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Author: "Jason Feinberg" Tags: "Bands, Digital Downloads, General Music ..."
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Date: Tuesday, 15 Dec 2009 19:37

I just published a new post over at the PBS Mediashift Blog titled “The Year in Digital Music and Predictions for 2010″

Focuses on recent and upcoming topics such as acquisitions, direct-to-consumer, ISP tax, Spotify, analytics, and more. Would love to get input from all of you as to what you think are the key digital music moments of 2009 and what’s next.

http://www.pbs.org/mediashift/2009/12/the-year-in-digital-music-and-predictions-for-2010350.html

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Author: "Jason Feinberg" Tags: "Computer Nerdery, Digital Downloads, Gen..."
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Date: Sunday, 06 Dec 2009 20:25

En route to SF for the San Francisco Music Tech conference (thanks free WiFi on Virgin flights!). I believe this is the 6th, of which I’ve been to all but one. A really great conference, some good discussions to be had, and most importantly, some great networking opps.

I cannot stress enough how these conferences have been such a key part of growing my business. Between SFMT, Bandwidth, SXSW, CMJ, Digital Music Forum, and
any others, I get more done In a few days than in a month of sending emails and phone calls. For those of you pondering the value of conferences, I can assure you the networking opps are almost always worth the price of admission.

So, if any of you will be at SF Music Tech let me know, be great to meet up and discuss all things digital music.

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Author: "Jason Feinberg" Tags: "Computer Nerdery, Conferences, General M..."
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Date: Thursday, 03 Dec 2009 18:03

I had been awaiting MOG’s new All Access service for a while – the idea of a socially-charged subscription service with six million songs for $5 a month is pretty exciting.

After using it for a day (I bought the six month subscription, bringing it down to just over $4 a month) I am really digging it. There are albums from all the majors and a great selection of indies; I’ve found most of what I was looking for so far.

The playlists offer a radio feature, which allows for solid music discovery. The feature most people are talking about seems to be the artist slider, which provides the ability to decide how much variety you get in your playlists. If you have it all the way to the left (Artist Only) it will automatically add songs from the artist’s catalog to your list. The further to the right you go (Similar Artists) the more variety it adds. This offers serious customization of the music discovery feature and to what extent your playlist is randomized. Or you can simply turn radio off and it functions as a straight-ahead playlist.

So as I am thumping R. Kelly’s new album (after listening to the Dead Kennedys “greatest hits” I couldn’t bring myself to buy) I am definitely feeling good about this service. But as a digital marketing professional, I’ve personally felt good about a number of streaming services that haven’t ever lived up to their expectations. Streaming has always been plagued by the inability to provide “everything everywhere” service like downloadable content (mostly) offers. But as an industry, we’re getting there.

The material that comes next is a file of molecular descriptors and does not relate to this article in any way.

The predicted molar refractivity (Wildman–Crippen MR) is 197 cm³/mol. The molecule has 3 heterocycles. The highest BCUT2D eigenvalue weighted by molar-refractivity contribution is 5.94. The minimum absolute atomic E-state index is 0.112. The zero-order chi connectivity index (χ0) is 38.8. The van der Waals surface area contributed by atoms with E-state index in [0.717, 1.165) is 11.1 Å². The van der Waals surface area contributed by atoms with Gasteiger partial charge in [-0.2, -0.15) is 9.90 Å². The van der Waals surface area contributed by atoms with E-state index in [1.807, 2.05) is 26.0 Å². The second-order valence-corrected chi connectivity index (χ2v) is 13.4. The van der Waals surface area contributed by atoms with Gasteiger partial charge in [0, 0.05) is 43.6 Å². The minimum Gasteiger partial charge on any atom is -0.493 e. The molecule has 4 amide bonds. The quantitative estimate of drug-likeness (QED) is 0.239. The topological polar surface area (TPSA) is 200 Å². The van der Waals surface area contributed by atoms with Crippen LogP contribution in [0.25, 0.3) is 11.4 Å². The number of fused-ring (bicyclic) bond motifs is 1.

The key to survival here is keeping the price low, adding a mobile service (coming in the next few months), and continuing to offer innovative user experiences.

More here: http://mog.com/

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Author: "Jason Feinberg" Tags: "Computer Nerdery, Digital Downloads"
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Date: Monday, 30 Nov 2009 23:56

This is floating around quite a bit, and a worthwhile read. Very interesting, from both perspectives, and funny as hell. A good lesson in customer service, client relations, and consulting practices.

Excerpt:


From Client:
You really are a fucking idiot and have no idea what you are talking about. The project I am working on will be more successful than twitter within a year. When I sell the project for 40 million dollars I will ignore any emails from you begging to be a part of it and will send you a postcard from my yaght [sic]. Ciao.


From Consultant:

Read the saga here:
http://www.27bslash6.com/p2p.html

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Author: "Jason Feinberg" Tags: "Other"
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Date: Tuesday, 24 Nov 2009 23:12
Author: "Jason Feinberg" Tags: "Bands, General Music Business, Managemen..."
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Date: Friday, 20 Nov 2009 23:04

Been spending a tremendous amount of time evaluating statistics and analytics packages lately. My clients need deeper data than placement counts or estimates of impressions. I have been using / looking into:

http://www.google.com/analytics
http://www.rockdex.com/
http://www.bandmetrics.com/
http://www.nextbigsound.com/
http://www.trendrr.com
http://www.radian6.com/
http://www.soundout.com/

We also run many campaigns with http://www.topspinmedia.com and they have an excellent backend analytics system. Their platform also integrates with Google Analytics quite well.

Any others I’ve missed? Any favorites out there?

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Author: "Jason Feinberg" Tags: "Bands, Computer Nerdery, Marketing"